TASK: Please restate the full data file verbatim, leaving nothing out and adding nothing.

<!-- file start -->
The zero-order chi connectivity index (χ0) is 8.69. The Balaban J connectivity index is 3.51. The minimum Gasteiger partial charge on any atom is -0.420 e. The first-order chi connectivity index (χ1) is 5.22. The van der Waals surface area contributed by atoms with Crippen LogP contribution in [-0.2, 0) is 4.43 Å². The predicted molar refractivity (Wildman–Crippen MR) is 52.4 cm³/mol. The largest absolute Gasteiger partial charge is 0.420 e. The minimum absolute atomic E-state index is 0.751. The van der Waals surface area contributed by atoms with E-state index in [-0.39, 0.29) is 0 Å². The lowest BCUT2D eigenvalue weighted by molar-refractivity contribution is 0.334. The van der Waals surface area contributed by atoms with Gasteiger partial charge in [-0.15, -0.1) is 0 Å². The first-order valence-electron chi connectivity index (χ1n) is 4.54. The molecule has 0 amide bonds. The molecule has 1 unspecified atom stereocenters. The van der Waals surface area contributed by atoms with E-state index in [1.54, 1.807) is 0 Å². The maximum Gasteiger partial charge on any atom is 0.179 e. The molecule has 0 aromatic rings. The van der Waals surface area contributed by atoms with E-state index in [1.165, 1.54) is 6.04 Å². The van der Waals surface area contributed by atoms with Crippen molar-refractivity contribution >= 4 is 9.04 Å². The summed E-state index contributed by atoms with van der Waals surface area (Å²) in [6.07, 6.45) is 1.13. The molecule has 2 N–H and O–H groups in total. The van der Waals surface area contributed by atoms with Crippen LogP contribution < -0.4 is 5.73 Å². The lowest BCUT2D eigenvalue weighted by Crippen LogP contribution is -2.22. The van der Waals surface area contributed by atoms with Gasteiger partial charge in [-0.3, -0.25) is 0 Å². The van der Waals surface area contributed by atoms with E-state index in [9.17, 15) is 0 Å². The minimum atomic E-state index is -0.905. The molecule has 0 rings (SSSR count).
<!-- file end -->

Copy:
The zero-order chi connectivity index (χ0) is 8.69. The Balaban J connectivity index is 3.51. The minimum Gasteiger partial charge on any atom is -0.420 e. The first-order chi connectivity index (χ1) is 5.22. The van der Waals surface area contributed by atoms with Crippen LogP contribution in [-0.2, 0) is 4.43 Å². The predicted molar refractivity (Wildman–Crippen MR) is 52.4 cm³/mol. The largest absolute Gasteiger partial charge is 0.420 e. The minimum absolute atomic E-state index is 0.751. The van der Waals surface area contributed by atoms with E-state index in [-0.39, 0.29) is 0 Å². The lowest BCUT2D eigenvalue weighted by molar-refractivity contribution is 0.334. The van der Waals surface area contributed by atoms with Gasteiger partial charge in [-0.15, -0.1) is 0 Å². The first-order valence-electron chi connectivity index (χ1n) is 4.54. The molecule has 0 amide bonds. The molecule has 1 unspecified atom stereocenters. The van der Waals surface area contributed by atoms with E-state index in [1.54, 1.807) is 0 Å². The maximum Gasteiger partial charge on any atom is 0.179 e. The molecule has 0 aromatic rings. The van der Waals surface area contributed by atoms with E-state index in [1.165, 1.54) is 6.04 Å². The van der Waals surface area contributed by atoms with Crippen molar-refractivity contribution >= 4 is 9.04 Å². The summed E-state index contributed by atoms with van der Waals surface area (Å²) in [6.07, 6.45) is 1.13. The molecule has 2 N–H and O–H groups in total. The van der Waals surface area contributed by atoms with Crippen LogP contribution < -0.4 is 5.73 Å². The lowest BCUT2D eigenvalue weighted by Crippen LogP contribution is -2.22. The van der Waals surface area contributed by atoms with Gasteiger partial charge in [-0.3, -0.25) is 0 Å². The van der Waals surface area contributed by atoms with E-state index in [9.17, 15) is 0 Å². The minimum atomic E-state index is -0.905. The molecule has 0 rings (SSSR count).